Active radar sensors play key role in DARPA urban drone testing

November 28, 2019 //By Rich Pell
Active radar sensors play key role in DARPA urban drone testing
Metamaterials-based radar security technology startup Echodyne (Kirkland, WA) has announced that its electronically scanned array radars were key sensors deployed by the Defense Advanced Research Projects Agency (DARPA) for the agency's Aerial Dragnet program in San Diego last month.

DARPA's Aerial Dragnet program is aimed at achieving the technically difficult goal of detecting and tracking small unmanned aerial systems (UAS) in urban terrain. In conjunction with the Applied Physics Laboratory at the University of Washington (APL-UW), says the company, its EchoGuard and EchoFlight radars provided comprehensive surveillance of drone activity in San Diego’s urban airspace.

"The DARPA requirement to create full urban airspace situational awareness has been challenging yet rewarding," says Tom Driscoll, CTO of Echodyne. "In conjunction with APL-UW, we operated more than a dozen radars on aerostats and rooftops to detect and track urban drone flights. Our performance demonstrated that Echodyne’s innovative, beam-steering, electronically scanning radars have unique operational, sensitivity, and intelligence characteristics necessary to conduct networked airspace surveillance over a major US city like San Diego."

The testing involved radar sensors on two large tethered aerostat balloons flying at up to 400 feet above ground level over San Diego and National City, as well as fixed building-top and tower-mounted locations providing large-area coverage. The sensors were tuned to detect and track small drones and distinguish them from background objects such as buildings, vehicles, and birds.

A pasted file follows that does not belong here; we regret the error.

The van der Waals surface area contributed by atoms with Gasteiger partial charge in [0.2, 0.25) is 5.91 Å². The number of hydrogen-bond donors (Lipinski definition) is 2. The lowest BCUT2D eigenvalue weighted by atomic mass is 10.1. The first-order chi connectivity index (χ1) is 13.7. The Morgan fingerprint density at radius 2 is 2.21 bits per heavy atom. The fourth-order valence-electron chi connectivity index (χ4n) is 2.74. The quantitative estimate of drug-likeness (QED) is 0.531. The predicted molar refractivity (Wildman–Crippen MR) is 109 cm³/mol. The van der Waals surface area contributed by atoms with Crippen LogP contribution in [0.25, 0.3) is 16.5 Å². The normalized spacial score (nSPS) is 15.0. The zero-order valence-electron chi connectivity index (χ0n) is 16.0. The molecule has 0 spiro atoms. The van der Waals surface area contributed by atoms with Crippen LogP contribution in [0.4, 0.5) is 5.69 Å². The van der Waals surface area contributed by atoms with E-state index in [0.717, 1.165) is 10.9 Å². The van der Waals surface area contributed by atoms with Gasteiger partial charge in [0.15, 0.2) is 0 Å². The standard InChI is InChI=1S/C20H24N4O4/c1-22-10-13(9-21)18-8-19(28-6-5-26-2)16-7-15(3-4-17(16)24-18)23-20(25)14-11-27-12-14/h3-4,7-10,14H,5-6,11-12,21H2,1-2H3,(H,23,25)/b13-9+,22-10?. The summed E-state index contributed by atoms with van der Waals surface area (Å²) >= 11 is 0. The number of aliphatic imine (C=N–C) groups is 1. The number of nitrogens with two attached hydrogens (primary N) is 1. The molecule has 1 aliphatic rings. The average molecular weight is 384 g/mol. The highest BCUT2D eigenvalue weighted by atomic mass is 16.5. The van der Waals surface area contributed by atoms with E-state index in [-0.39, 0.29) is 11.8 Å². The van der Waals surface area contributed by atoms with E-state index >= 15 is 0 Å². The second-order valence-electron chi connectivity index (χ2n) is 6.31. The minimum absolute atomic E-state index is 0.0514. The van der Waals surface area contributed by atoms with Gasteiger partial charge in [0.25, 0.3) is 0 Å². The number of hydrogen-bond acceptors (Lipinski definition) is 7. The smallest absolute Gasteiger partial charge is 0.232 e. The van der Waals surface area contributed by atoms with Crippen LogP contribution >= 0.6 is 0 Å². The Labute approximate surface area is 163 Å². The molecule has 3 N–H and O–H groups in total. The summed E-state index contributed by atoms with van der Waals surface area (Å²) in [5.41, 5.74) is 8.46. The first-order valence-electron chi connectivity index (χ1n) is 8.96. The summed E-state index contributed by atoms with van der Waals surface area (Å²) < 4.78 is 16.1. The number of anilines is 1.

The testing assessed how well the system could detect, track, and identify over 150 sorties of drones including various commercial off-the-shelf models, similar to those available at electronics stores or online retailers, which simulated unauthorized/unidentified drones flying in the city. With drone sales in consumer and commercial segments expected to result in nearly two million unmanned aerial vehicles (UAVs) in the US in 2020, says the company, dense urban areas will need to evolve from point security deployments to full urban airspace situational awareness.

San Diego was a natural choice to test this system given the city’s participation in the FAA's Unmanned Aircraft System Integration Pilot Program (IPP). While DARPA's focus is on protecting U.S. troops from drone attacks in urban settings overseas, the company says, the system under development could


Vous êtes certain ?

Si vous désactivez les cookies, vous ne pouvez plus naviguer sur le site.

Vous allez être rediriger vers Google.